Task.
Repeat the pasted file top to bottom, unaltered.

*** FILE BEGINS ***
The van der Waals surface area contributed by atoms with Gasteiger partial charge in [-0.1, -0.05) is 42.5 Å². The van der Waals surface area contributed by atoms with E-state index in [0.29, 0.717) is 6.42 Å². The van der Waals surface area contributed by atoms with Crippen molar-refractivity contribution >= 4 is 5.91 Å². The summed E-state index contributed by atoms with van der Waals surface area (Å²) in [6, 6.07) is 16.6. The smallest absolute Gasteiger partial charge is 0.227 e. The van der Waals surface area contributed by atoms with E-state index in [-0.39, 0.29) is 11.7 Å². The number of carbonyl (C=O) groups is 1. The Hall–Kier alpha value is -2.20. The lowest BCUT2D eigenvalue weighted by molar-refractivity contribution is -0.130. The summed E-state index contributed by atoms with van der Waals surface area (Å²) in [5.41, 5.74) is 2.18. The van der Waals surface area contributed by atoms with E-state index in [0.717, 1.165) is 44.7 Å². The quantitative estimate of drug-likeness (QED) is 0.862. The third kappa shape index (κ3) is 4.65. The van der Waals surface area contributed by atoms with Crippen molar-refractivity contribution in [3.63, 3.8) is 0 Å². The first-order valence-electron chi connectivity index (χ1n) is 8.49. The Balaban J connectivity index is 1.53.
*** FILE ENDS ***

The van der Waals surface area contributed by atoms with Gasteiger partial charge in [-0.1, -0.05) is 42.5 Å². The van der Waals surface area contributed by atoms with E-state index in [0.29, 0.717) is 6.42 Å². The van der Waals surface area contributed by atoms with Crippen molar-refractivity contribution >= 4 is 5.91 Å². The summed E-state index contributed by atoms with van der Waals surface area (Å²) in [6, 6.07) is 16.6. The smallest absolute Gasteiger partial charge is 0.227 e. The van der Waals surface area contributed by atoms with E-state index in [-0.39, 0.29) is 11.7 Å². The number of carbonyl (C=O) groups is 1. The Hall–Kier alpha value is -2.20. The lowest BCUT2D eigenvalue weighted by molar-refractivity contribution is -0.130. The summed E-state index contributed by atoms with van der Waals surface area (Å²) in [5.41, 5.74) is 2.18. The van der Waals surface area contributed by atoms with E-state index in [0.717, 1.165) is 44.7 Å². The quantitative estimate of drug-likeness (QED) is 0.862. The third kappa shape index (κ3) is 4.65. The van der Waals surface area contributed by atoms with Crippen molar-refractivity contribution in [3.63, 3.8) is 0 Å². The first-order valence-electron chi connectivity index (χ1n) is 8.49. The Balaban J connectivity index is 1.53.